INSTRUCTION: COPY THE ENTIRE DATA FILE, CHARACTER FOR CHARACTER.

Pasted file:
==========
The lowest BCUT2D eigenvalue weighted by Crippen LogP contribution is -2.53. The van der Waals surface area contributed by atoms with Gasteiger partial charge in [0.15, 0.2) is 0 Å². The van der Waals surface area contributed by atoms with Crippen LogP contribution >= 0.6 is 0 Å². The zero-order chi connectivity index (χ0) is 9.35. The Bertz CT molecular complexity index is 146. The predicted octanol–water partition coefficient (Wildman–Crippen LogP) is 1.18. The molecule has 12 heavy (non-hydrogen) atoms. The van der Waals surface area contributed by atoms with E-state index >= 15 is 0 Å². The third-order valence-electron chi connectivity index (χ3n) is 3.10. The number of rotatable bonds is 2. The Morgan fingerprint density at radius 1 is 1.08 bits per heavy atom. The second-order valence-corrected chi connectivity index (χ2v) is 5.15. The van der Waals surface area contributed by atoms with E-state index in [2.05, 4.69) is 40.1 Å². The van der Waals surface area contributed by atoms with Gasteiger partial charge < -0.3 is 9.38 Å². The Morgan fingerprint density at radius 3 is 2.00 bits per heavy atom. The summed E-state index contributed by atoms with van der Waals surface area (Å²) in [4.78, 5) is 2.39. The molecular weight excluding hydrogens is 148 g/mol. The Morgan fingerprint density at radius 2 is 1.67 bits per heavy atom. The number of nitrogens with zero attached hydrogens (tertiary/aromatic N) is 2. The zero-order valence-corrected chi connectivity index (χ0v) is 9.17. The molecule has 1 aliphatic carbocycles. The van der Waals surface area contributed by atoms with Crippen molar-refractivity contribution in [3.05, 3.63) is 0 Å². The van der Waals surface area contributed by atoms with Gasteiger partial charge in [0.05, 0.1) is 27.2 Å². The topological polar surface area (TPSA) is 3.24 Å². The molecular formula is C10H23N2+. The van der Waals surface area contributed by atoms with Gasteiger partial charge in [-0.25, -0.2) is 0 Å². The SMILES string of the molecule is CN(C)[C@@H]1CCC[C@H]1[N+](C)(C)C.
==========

The lowest BCUT2D eigenvalue weighted by Crippen LogP contribution is -2.53. The van der Waals surface area contributed by atoms with Gasteiger partial charge in [0.15, 0.2) is 0 Å². The van der Waals surface area contributed by atoms with Crippen LogP contribution >= 0.6 is 0 Å². The zero-order chi connectivity index (χ0) is 9.35. The Bertz CT molecular complexity index is 146. The predicted octanol–water partition coefficient (Wildman–Crippen LogP) is 1.18. The molecule has 12 heavy (non-hydrogen) atoms. The van der Waals surface area contributed by atoms with E-state index >= 15 is 0 Å². The third-order valence-electron chi connectivity index (χ3n) is 3.10. The number of rotatable bonds is 2. The Morgan fingerprint density at radius 1 is 1.08 bits per heavy atom. The second-order valence-corrected chi connectivity index (χ2v) is 5.15. The van der Waals surface area contributed by atoms with E-state index in [2.05, 4.69) is 40.1 Å². The van der Waals surface area contributed by atoms with Gasteiger partial charge < -0.3 is 9.38 Å². The Morgan fingerprint density at radius 3 is 2.00 bits per heavy atom. The summed E-state index contributed by atoms with van der Waals surface area (Å²) in [4.78, 5) is 2.39. The molecular weight excluding hydrogens is 148 g/mol. The Morgan fingerprint density at radius 2 is 1.67 bits per heavy atom. The number of nitrogens with zero attached hydrogens (tertiary/aromatic N) is 2. The zero-order valence-corrected chi connectivity index (χ0v) is 9.17. The molecule has 1 aliphatic carbocycles. The van der Waals surface area contributed by atoms with Crippen molar-refractivity contribution in [3.05, 3.63) is 0 Å². The van der Waals surface area contributed by atoms with Gasteiger partial charge in [0.05, 0.1) is 27.2 Å². The topological polar surface area (TPSA) is 3.24 Å². The molecular formula is C10H23N2+. The van der Waals surface area contributed by atoms with Gasteiger partial charge in [-0.25, -0.2) is 0 Å². The SMILES string of the molecule is CN(C)[C@@H]1CCC[C@H]1[N+](C)(C)C.